Both the 16th and 27th Armies were brought into Beijing to break up the demonstrations after the 38th Army, which is stationed in Beijing, refused to use armed force against the students. Soldiers of the 16th Army are said to have joined the Beijing garrison in its refusal to break up the demonstrations with force. But the 27th Army, reportedly commanded by a nephew of President Yang Shangkun, opened fire on the students over the weekend and now occupies Tiananmen square and much of downtown Beijing with armored forces. Four Armies Near Capital
Details of the military situation in and around Beijing remain sketchy and confused to military analysts here despite extensive American satellite coverage of China. But the specialists say at least four armies, each with a total strength of about 45,000, are deployed in the area.
Experts on the Chinese military agree that the Chinese officer corps is probably appalled that the army had to be used against the people. A Pentagon officer who recently returned from an extended assignment in China said, ''The P.L.A. has its roots among the people and the mystique of it being truly a people's army is an integral part of its tradition. To use it against the students was a wrenching experience for its commanders.'' Opposition to Crackdown
found this but the link are dead or closed - George Washington University
Cable, From: U.S. Embassy Beijing, To: Department of State, Wash DC, SITREP No. 35: June 6, 0500 Hours (June 5, 1989) Two days after the crackdown, this report from the U.S. Embassy stated that a western military attaché had told the U.S. military representative that one PLA unit, the 27th Army, "was responsible for most of the death and destruction at Tiananmen Square on June 3." The 27th, the cable notes, was commanded by the nephew of PRC President Yang Shangkun, a noted hardliner, and was even accused of killing "soldiers from other units run over by the 27th APC's and tanks." The document also indicates that a large contingent of soldiers from the 27th had taken up position on a highway overpass, "and seem poised for attack by other PLA units."
Secretary of State's Morning Summary for June 6, 1989, China: Descent into Chaos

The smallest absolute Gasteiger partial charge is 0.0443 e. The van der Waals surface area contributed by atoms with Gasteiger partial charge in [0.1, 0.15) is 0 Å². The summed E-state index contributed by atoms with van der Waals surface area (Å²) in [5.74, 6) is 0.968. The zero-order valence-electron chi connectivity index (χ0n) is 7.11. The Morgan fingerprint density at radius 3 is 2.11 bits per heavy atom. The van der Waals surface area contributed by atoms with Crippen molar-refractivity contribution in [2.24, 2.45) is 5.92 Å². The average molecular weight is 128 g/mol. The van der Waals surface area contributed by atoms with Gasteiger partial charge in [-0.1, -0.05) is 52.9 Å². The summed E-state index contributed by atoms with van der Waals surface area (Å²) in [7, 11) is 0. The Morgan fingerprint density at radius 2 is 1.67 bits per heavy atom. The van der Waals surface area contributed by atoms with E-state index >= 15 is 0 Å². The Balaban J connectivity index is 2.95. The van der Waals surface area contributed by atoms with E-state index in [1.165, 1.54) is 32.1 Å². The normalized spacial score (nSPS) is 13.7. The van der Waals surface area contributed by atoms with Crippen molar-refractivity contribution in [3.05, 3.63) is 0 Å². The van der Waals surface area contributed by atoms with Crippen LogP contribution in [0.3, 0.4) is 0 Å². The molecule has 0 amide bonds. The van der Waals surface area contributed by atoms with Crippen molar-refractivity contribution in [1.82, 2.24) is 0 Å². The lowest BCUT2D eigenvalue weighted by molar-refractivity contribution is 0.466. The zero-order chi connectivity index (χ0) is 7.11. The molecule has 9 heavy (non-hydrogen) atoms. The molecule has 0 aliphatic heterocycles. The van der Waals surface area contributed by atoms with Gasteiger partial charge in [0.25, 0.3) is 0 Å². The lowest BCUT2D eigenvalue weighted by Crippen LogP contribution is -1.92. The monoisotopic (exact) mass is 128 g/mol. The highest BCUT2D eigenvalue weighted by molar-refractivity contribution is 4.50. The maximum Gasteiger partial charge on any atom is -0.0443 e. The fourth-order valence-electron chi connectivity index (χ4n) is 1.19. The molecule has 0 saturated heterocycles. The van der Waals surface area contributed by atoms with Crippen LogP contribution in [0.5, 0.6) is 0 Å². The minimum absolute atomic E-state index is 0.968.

By the morning of June 6, it appeared to some in the State Department that the situation in Beijing was teetering on the brink of political chaos or even civil war. This Department of State morning summary describes clashes among different PLA units, with sources claiming that in many cases the soldiers were sympathetic with the demonstrators and often complicit in the destruction of their own military vehicles. "At least some of the troops still entering Beijing," the document notes, "are arriving without authorization and are intent upon attacking the 27th Army." The document also appears to be anticipating an intensification of the current leadership crisis, reporting rumors that senior leader Deng Xiaoping has died or is near death, and an attempt on the life of Premier Li Peng by one of his own security guards in the Great Hall of the People. Moreover, Shanghai also appeared to be heading toward some kind of violent military crackdown as PLA troops assembled outside the city, ready to move on striking citizens if necessary. Cable, From: U.S. Embassy Beijing, To: Department of State, Wash DC, TFCH01--SITREP No. 37: June 7, 0500 Hours Local (June 6, 1989) In this document, Embassy officials report continuing large-scale troop movements around Beijing amid persistent but unconfirmed rumors of splits and clashes among Chinese military units near the Nanyuan Airport. The cable also reports the harassment of citizens by troops trying to enforce martial law.
1. so basically tanks from the 27th run over soldiers from the 38th (or others)
2. some incident in shanghai (will look into this later)
3. now we have location of one of the clashes Nanyuan Airport